He was a Benedictine monk and cantor of the abbey Montserrat (near Barcelona), is especially important in the history of the Catalan abbey. As a composer and illustrious performer, he not only put his stamp on his era with the extraordinary musical efflo- rescence he set in motion, but he charted the passage from the ancient to the new concertante style, that of Italianism that blossomed in Viennese classicism.
Josep Antoni Marti (1719-1763), born in Tortosa, he first worked at the Real Soledad in Madrid where he had the opportunity of studying the works of Domenico Scarlatti and his students. At the age of 30 he became a Benedictine monk in Montserrat; on 9 August 1753 he became the director of the Escolania. There he trained prominent musicians who succeeded him at this position, such as A. Julia and N. Casanovas.
Only part of Marti’s works has been handed down to us: it reveals the figure of a powerful, original master. He made the new style bend to the purpose and expression of all that is sacred; as far as the 18th-century mentality would allow, music was to remain the “dignified servant of (monastic) liturgy” for him.
In Silencio the traditional Villancico form (see AMS 10) is expanded to the dimensions of a true cantata. Three soloists (young Escolania singers), a 7-voice double choir (SSA-SATB) and an orchestra comprising 2 oboes, 2 French horns, two violin scores and continuous bass form a harmonious blend. The work, with beautiful Spanish lyrics probably written by a monk at the abbey and referring to Montserrat scenery, evokes the silence of the God-child being recognised as the Lord despite his poverty and weakness. This cantata was performed at First-Hour prayers according to the calendar announcement.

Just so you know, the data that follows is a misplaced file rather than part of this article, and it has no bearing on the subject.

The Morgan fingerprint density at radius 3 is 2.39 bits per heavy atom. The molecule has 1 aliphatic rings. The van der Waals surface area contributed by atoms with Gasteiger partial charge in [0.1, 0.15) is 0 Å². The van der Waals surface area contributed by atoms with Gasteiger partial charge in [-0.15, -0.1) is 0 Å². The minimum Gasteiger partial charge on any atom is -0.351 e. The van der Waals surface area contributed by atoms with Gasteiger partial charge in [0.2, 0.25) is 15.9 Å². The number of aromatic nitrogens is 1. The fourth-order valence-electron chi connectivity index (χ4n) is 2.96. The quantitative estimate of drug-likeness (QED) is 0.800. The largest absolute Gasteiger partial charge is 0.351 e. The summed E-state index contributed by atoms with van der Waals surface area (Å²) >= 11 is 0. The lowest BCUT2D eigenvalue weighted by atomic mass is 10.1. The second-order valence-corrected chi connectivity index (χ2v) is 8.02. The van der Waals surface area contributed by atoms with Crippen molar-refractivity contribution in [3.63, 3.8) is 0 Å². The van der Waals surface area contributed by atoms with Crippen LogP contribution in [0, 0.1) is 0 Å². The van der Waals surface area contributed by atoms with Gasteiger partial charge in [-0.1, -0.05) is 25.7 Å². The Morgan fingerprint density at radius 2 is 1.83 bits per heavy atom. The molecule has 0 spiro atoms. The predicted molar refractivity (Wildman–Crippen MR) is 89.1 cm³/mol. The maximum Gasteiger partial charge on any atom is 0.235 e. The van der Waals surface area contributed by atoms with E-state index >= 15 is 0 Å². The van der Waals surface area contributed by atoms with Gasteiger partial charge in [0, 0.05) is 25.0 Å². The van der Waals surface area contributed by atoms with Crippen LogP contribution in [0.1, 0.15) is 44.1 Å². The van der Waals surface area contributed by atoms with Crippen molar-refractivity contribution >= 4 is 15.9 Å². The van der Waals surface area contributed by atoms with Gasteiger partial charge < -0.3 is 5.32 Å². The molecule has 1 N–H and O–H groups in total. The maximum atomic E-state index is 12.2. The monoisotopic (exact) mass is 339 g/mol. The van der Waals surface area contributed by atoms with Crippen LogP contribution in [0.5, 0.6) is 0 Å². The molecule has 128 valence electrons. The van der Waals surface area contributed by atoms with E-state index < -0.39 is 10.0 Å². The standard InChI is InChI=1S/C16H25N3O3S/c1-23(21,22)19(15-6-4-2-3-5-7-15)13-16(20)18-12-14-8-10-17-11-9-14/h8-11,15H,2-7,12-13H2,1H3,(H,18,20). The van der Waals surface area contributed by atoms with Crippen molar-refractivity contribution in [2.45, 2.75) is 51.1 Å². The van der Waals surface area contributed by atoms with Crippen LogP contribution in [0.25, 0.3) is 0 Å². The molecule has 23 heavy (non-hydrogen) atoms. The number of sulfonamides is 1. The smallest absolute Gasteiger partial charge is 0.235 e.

In the Vigils Reponsory, Marti uses an 8-voice double choir. Between the two parts for the choir, solidly built and very expressive, there is an important aria for soprano and oboe obbligato set to the verse lyrics.
Gregori Estrada. OSB